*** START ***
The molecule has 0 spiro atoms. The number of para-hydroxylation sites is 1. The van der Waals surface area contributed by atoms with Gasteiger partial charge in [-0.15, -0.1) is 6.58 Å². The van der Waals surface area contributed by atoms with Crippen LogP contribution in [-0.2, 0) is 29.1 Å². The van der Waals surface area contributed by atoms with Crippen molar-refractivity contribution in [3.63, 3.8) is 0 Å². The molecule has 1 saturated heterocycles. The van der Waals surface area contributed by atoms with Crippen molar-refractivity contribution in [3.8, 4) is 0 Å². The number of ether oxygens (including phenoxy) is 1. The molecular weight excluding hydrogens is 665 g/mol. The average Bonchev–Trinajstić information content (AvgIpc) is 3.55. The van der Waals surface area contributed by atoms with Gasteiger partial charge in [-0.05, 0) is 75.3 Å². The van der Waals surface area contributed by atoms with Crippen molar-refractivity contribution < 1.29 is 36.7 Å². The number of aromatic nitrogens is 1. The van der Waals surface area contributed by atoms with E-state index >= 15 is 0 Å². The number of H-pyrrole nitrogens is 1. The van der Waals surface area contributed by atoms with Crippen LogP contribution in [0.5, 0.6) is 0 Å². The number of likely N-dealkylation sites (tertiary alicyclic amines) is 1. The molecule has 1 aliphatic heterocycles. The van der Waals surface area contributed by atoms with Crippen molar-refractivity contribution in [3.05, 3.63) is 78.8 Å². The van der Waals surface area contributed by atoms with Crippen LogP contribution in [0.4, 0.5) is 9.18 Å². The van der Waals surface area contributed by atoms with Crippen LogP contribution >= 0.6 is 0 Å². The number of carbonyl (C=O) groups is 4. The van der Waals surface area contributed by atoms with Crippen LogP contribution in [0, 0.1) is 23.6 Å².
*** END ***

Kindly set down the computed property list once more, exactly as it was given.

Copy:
The molecule has 0 spiro atoms. The number of para-hydroxylation sites is 1. The van der Waals surface area contributed by atoms with Gasteiger partial charge in [-0.15, -0.1) is 6.58 Å². The van der Waals surface area contributed by atoms with Crippen LogP contribution in [-0.2, 0) is 29.1 Å². The van der Waals surface area contributed by atoms with Crippen molar-refractivity contribution in [3.63, 3.8) is 0 Å². The molecule has 1 saturated heterocycles. The van der Waals surface area contributed by atoms with Crippen molar-refractivity contribution in [3.8, 4) is 0 Å². The number of ether oxygens (including phenoxy) is 1. The molecular weight excluding hydrogens is 665 g/mol. The average Bonchev–Trinajstić information content (AvgIpc) is 3.55. The van der Waals surface area contributed by atoms with Gasteiger partial charge in [-0.05, 0) is 75.3 Å². The van der Waals surface area contributed by atoms with Crippen molar-refractivity contribution < 1.29 is 36.7 Å². The number of aromatic nitrogens is 1. The van der Waals surface area contributed by atoms with E-state index >= 15 is 0 Å². The number of H-pyrrole nitrogens is 1. The van der Waals surface area contributed by atoms with Crippen LogP contribution in [0.5, 0.6) is 0 Å². The number of likely N-dealkylation sites (tertiary alicyclic amines) is 1. The molecule has 1 aliphatic heterocycles. The van der Waals surface area contributed by atoms with Crippen molar-refractivity contribution in [3.05, 3.63) is 78.8 Å². The van der Waals surface area contributed by atoms with Crippen LogP contribution in [0.4, 0.5) is 9.18 Å². The van der Waals surface area contributed by atoms with Crippen LogP contribution >= 0.6 is 0 Å². The number of carbonyl (C=O) groups is 4. The van der Waals surface area contributed by atoms with Crippen LogP contribution in [0, 0.1) is 23.6 Å².